Secondly, our Head of Readers Services put together a "Celebrity Frankenstein" program just for staff. Out of magazine photos, she cut eyes, ears, noses, and mouths of celebrities - and then, for each book a staff person reads, they can build a celebrity Frankenstein face out of the parts:
Bizarre, but engaging - here are all the rules.
She hung a huge sheet up in the Circ office to track everyone's progress, because making it visual makes it much more fun:
And, because this is a staff program, we're also supposed to include notes about what we thought of the book on the back of our face. I think these notes are going to be used later on a "staff picks" display.
I know there are tons of ideas out there for summer reading programs, but I hadn't heard of either of these before. Anything that makes reading more fun is okay in my book.
December 3rd, 2011 Brian Herzog
This week's question made me laugh, and then made me think - and I wasn't the only one.
One of the programs going on at my library right now is something call the "Cultural Road Show." The idea behind it is to increase awareness of the museums and other cultural organizations in the community, by having one of them come to the library each month and give a program on their group/collection.
Essentially, get the museums to get a small exhibit "on the road" and bring it to the library (one nice side effect is that it also promotes our museum passes). We're using the bus image to reenforce the "road trip" theme, and also are scanning people's library cards as they enter (sort of like an EZPass going through a toll booth) which enters people into drawing for prizes from the museums.
Our Community/Programming Librarian has been doing a good job of organizing and promoting it, and the first few road shows have been pretty well-attended.
But this week, a patron walked up to the circulation desk and said:
I saw signs for this Cultural Road Show - what time does the bus get here, and do you have a schedule of all the places where we'll be stopping?
Of course, obvious and honest misunderstandings like this are humorous, mainly because this approach never even occurred to anyone on the staff - and we all had a good laugh.
But then we all thought, why not plan a road trip for patrons to actually visit museums? Just because the idea didn't originate with a staff person doesn't mean we can't do it. We need to look into the feasibility of that kind of program, but we all liked the sound of it.
It reminded me of Jessamyn's recent post about the trend in library programs to do new things - sometimes, the best way to come up with new ideas is to ask patrons.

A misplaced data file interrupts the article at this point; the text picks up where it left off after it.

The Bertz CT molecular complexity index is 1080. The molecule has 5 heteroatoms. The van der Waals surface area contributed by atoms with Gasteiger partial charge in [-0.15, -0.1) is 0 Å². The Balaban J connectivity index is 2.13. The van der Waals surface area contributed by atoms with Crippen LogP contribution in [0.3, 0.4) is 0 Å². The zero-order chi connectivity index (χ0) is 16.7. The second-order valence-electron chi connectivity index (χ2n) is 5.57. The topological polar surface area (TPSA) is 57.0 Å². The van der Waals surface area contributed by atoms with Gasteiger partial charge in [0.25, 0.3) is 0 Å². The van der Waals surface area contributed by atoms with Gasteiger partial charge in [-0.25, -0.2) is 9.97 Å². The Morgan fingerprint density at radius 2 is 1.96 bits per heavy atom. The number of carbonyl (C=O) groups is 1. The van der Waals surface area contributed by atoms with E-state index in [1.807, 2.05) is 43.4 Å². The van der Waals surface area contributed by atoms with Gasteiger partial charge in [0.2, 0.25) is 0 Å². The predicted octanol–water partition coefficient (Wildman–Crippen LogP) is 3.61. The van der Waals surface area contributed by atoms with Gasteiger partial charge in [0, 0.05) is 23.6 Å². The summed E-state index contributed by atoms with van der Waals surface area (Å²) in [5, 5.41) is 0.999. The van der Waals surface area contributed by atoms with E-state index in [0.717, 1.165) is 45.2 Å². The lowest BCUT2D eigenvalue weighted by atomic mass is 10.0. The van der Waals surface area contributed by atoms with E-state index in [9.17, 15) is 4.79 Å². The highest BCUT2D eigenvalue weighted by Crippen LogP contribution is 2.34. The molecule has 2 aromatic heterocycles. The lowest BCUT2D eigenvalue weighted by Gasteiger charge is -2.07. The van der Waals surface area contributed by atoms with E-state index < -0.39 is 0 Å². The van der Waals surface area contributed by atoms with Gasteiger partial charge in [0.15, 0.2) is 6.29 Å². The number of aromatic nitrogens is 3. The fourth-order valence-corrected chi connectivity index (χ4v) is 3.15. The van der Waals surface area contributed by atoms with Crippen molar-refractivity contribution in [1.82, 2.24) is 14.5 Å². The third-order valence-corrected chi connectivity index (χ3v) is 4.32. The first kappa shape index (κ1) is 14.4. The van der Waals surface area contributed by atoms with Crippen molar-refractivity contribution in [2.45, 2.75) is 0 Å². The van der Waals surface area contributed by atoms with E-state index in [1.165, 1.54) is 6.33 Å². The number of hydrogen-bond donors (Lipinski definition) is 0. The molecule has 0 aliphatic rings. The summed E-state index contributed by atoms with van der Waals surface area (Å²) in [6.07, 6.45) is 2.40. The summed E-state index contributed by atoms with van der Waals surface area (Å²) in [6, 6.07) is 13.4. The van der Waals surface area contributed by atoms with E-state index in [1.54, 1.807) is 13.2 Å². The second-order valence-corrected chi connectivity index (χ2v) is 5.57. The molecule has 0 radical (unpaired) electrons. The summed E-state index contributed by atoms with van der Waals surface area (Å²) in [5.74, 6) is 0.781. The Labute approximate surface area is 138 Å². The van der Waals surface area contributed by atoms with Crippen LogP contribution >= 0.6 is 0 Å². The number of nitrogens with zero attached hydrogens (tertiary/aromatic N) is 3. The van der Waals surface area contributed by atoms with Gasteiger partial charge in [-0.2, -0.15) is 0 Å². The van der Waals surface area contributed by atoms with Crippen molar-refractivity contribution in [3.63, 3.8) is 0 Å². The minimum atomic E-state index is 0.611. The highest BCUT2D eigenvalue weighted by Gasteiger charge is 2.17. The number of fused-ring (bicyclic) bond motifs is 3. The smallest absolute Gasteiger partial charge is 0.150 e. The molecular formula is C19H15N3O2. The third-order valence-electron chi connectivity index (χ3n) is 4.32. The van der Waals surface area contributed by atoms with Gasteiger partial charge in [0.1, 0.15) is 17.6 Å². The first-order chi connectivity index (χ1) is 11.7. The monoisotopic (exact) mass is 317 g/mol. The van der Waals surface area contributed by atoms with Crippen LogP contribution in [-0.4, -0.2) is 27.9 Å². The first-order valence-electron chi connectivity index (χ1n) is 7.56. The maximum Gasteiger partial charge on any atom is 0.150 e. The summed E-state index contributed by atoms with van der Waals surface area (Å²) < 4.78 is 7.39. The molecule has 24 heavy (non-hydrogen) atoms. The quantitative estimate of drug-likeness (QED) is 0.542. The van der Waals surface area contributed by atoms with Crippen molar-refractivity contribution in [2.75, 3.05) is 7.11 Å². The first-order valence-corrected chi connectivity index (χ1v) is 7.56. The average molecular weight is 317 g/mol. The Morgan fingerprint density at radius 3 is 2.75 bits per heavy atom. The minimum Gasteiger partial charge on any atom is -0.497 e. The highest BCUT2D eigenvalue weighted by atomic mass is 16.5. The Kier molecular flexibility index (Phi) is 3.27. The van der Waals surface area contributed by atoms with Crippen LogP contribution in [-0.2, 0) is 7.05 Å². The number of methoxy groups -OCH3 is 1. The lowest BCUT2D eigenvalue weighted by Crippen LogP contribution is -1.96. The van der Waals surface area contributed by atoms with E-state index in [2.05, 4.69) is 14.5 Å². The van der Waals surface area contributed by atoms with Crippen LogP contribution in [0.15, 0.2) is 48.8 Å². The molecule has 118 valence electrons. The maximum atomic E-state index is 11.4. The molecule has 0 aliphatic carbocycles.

April 28th, 2011 Brian Herzog
In case you missed the announcement on other sites, a new great way to stay involved in libraryland is LISEvents.
The site is easy to use, both for finding events by date or location (including online-only), and for finding someone to come speak at your library or event.
The best part is that it is community-driven, and adding events is easy - I just added a posting for the NELA-ITS workshop on mobile devices and libraries (also here).
And for anyone wanting to get their name out, be sure to register yourself as a speaker. This portion of the site will be a great resource for event planners, and anyone who has something to share.
Thanks Blake for putting this together - the library world perpetually benefits from the tools you maintain.
July 9th, 2009 Brian Herzog
Some interesting comments on my last post got me thinking about reading, and why we encourage kids to read.
I know reading is vital for learning and personal development. But beyond that, is reading just for the benefit of the reader?
I wonder: is reading without sharing the experience akin to amassing a tremendous fortune and doing nothing with it? Society tends to paint as "greedy" people who accumulate wealth just for the sake of having more money than they know what to do with. At the same time, we reward philanthropists with awe and gratitude for "giving back" and sharing their excess wealth to benefit society.
So, should reading programs not just encourage kids to total up the number of pages and hours spent reading (which can lead to competition), but to also be "knowledge philanthropists" and share what they've learned and experienced from reading (which might lead to collaboration)? Or would that intimidate kids away from reading at all?
I'm not a children's librarian or parent, so perhaps I'm just late to the party on this.